WASHINGTON — The trade group representing coal mining operators has asked federal regulators to take action regarding erratic rail service, particularly in the east on CSX Transportation and Norfolk Southern.
Mines have had to curtail production due to poor rail service that’s only getting worse even as demand for coal rises, the National Mining Association told the Surface Transportation Board in a letter last week.
“While mines are running full speed ahead, the same cannot be said for rail, and our members desperately need relief,” the mining association said.
Empty CSX and NS hopper trains arrive hours or days late, one customer said in a National Mining Association survey. Some mining companies have brought in third parties to handle switching and loading of trains at their facilities.
“It is critical for the Board to further hold Class I railroads accountable and to provide additional relief. The NMA urges the Board to take additional action to confront these ongoing service problems that cripple the U.S. supply chains,” the association wrote.
CSX and NS say they’re working to ease ongoing crew shortages.
“CSX is reviewing the letter and intends to provide a response. We always appreciate hearing from our customers. However, the commentary provided in the NMA letter is without attribution and anecdotal, making it difficult to resolve issues in order to improve service,” spokeswoman Cindy Schild says. “Staffing shortages have been the root cause of the service issues experienced in certain regions of CSX’s network. CSX is working diligently to improve service and we are pursuing every reasonable option to increase train-and-engine (T&E) employee hiring and retention. CSX’s average daily active T&E population and availability numbers have shown steady improvement as a result of our hiring and retention efforts.”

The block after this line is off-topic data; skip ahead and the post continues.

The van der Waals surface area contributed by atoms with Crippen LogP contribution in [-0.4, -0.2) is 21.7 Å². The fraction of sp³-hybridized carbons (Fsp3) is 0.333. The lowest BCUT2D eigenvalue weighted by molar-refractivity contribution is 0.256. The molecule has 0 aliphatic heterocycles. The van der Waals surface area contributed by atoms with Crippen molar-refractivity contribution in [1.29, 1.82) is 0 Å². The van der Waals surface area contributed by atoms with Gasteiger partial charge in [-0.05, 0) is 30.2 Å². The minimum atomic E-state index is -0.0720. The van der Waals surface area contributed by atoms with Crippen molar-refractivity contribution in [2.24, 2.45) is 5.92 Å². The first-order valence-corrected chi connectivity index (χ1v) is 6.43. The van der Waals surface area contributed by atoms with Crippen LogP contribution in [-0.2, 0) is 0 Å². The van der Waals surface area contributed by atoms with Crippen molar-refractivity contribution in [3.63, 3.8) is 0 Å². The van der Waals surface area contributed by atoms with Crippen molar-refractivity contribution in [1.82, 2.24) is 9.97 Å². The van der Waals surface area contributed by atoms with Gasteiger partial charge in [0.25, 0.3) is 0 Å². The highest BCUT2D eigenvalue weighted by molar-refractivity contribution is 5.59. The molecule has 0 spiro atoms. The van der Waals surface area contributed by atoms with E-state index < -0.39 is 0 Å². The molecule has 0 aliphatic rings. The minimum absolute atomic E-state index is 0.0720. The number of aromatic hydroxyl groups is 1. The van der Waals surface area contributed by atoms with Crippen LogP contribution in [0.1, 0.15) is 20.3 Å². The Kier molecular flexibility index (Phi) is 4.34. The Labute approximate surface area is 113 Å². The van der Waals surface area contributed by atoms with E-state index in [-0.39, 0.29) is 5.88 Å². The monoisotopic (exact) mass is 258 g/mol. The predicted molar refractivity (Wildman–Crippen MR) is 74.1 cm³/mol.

CSX has reached three of its six performance metrics targets, and unit train on-time performance “remains strong and above target levels,” the railroad says. Last week 94% of CSX coal trains arrived within 24 hours of the original estimated time of arrival, according to the latest data the railroad reported to the STB.
NS says it’s working to improve service and ease crew shortages.
“We’ve been transparent about service challenges and we’re aggressively addressing them,” NS spokesman Connor Spielmaker says. “In-house, we’ve been offering hiring bonuses to attract new conductor-trainees and have raised wages for them. For our current employees, we are offering availability and referral bonuses, and are signing new labor agreements that will result in wage increases of 24%. We also introduced a new operating plan to simplify the way freight moves across our network and improve fluidity.”
NS does not report unit train on-time performance figures to the STB, noting that its bulk operations are unscheduled.
Demand for thermal coal, both domestically and in Europe, has been rising due to the high price of natural gas used to generate electricity. Overall coal volume on U.S. railroads is up 3.5% for the year to date, according to the Association of American Railroads.